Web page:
Staying in a Machiya historic townhouse gives tourists an opportunity to become immersed in Japanese culture and heritage, such as the Kabuki theater (© 2010 Karen Rubin/news-photos-features.com)

Living history takes on new meaning in Kyoto, Japan’s city most famous for its ancient temples. Thousands of Machiya, Japan’s historic townhouses, are being turned into inns to accommodate foreign tourists, affording visitors an incomparable opportunity to be immersed in Japanese culture and heritage.

The historic townhouses were listed under the “2010 Watch List of Cultural Heritage Sites at Risk” by the World Monument Fund, a private organization dedicated to saving the world’s historical heritage, but a company, Machiya Residence Inn Group, has found a way to sustain them, and keep them from the wrecking ball, through a new use as accommodations for tourists.

Serving as both residences and workspaces for merchants and craftsmen, Machiya are Japan’s traditional townhouses that developed after 794 AD predominantly in Kyoto. There are approximately 48,000 Machiya within Kyoto, and most of them are more than 100 years old.

However, much like many other traditional architecture throughout the world, Machiya are rapidly disappearing. Every year, around 1,000 Machiya are demolished and replaced by new buildings due to maintenance being difficult and expensive, and their style considered outdated and old-fashioned in the minds of many. Unfortunately, reconstruction of Machiya is extremely difficult under the current Japanese building regulations, and as a result, the traditional townscape of Kyoto is on an inevitable path to extinction.

Amid mounting concerns in the local communities over the destruction of Kyoto’s traditional townscape, Machiya Residence Inn Group is refurbishing the Machiya that are about to be demolished and reviving them into life as accommodation facilities for foreign tourists.

Kohakuan, their latest accommodation facility, opened July 14, 2010. The facility rents out one entire townhouse for one group, and it is fully equipped with kitchen, washing machine, cloth dryer, computer and Internet, making it suitable for both short and long-term stay. In addition, English-speaking staff will be on hand to attend reservation and customer service inquiries.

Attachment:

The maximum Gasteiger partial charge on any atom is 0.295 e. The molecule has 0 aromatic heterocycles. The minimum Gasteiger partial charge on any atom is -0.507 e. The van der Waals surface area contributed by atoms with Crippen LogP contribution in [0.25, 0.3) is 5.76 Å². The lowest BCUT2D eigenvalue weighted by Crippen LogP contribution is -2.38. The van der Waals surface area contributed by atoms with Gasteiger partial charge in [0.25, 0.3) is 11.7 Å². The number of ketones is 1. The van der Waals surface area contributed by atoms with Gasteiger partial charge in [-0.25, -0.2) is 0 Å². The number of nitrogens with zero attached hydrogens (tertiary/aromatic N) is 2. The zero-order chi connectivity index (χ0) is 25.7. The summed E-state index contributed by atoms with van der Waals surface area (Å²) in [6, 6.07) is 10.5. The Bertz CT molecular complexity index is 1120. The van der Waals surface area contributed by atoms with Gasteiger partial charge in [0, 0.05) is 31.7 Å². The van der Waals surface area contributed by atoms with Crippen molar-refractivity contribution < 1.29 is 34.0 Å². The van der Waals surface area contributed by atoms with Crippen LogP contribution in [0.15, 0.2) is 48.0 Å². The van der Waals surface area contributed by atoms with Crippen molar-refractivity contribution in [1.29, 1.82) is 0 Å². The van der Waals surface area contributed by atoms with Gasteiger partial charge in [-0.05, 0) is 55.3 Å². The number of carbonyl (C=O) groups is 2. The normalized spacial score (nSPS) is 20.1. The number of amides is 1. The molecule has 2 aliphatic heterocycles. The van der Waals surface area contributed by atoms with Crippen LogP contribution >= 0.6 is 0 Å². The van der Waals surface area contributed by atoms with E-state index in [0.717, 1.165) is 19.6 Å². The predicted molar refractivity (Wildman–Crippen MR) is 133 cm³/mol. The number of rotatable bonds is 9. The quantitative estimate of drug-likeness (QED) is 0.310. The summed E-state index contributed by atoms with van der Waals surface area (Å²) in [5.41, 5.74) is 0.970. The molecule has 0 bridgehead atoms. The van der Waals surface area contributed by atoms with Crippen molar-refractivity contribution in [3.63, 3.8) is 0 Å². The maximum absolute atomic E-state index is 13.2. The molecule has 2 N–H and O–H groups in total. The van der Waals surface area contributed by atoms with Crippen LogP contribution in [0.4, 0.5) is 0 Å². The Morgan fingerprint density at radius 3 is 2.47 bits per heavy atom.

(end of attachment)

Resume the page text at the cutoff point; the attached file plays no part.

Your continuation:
The facility plans to organize various cultural activities for the guests such as tea ceremony, pottery class enabling foreign travelers to experience Japanese culture on request.

Machiya Residence Inn Group aims to revive the number of Machiya by developing five of these accommodation facilities each year, ultimately offer them in the real estate market as investment properties and, using refurbished Machiya as a model, promote usage and utilization of Machiya.

For further information on Machiya or reservation, contact via telephone, fax or e-mail: Mahchiya Residence Inn /AJ InterBridge Inc., tel: +81-75-708-5610, fax: +81-75-708-5611, email: info@kyoto-machiya-inn.com, or visit http://www.kyoto-machiya-inn.com.

See also:

TOKYO: TURNING A STOPOVER INTO A SOJOURN
How to Tackle One of the World’s Great Cities With Only Two Full Days
Day One: Hitting Tokyo’s Tourist Highlights

TOKYO: TURNING A STOPOVER INTO A SOJOURN
How to Tackle One of the World’s Great Cities With Only Two Full Days
Day Two: A Day in Tokyo Spanning all the Days of Japan

–Karen Rubin, Travel Features Syndicate

http://www.travelwritersmagazine.com/TravelFeaturesSyndicate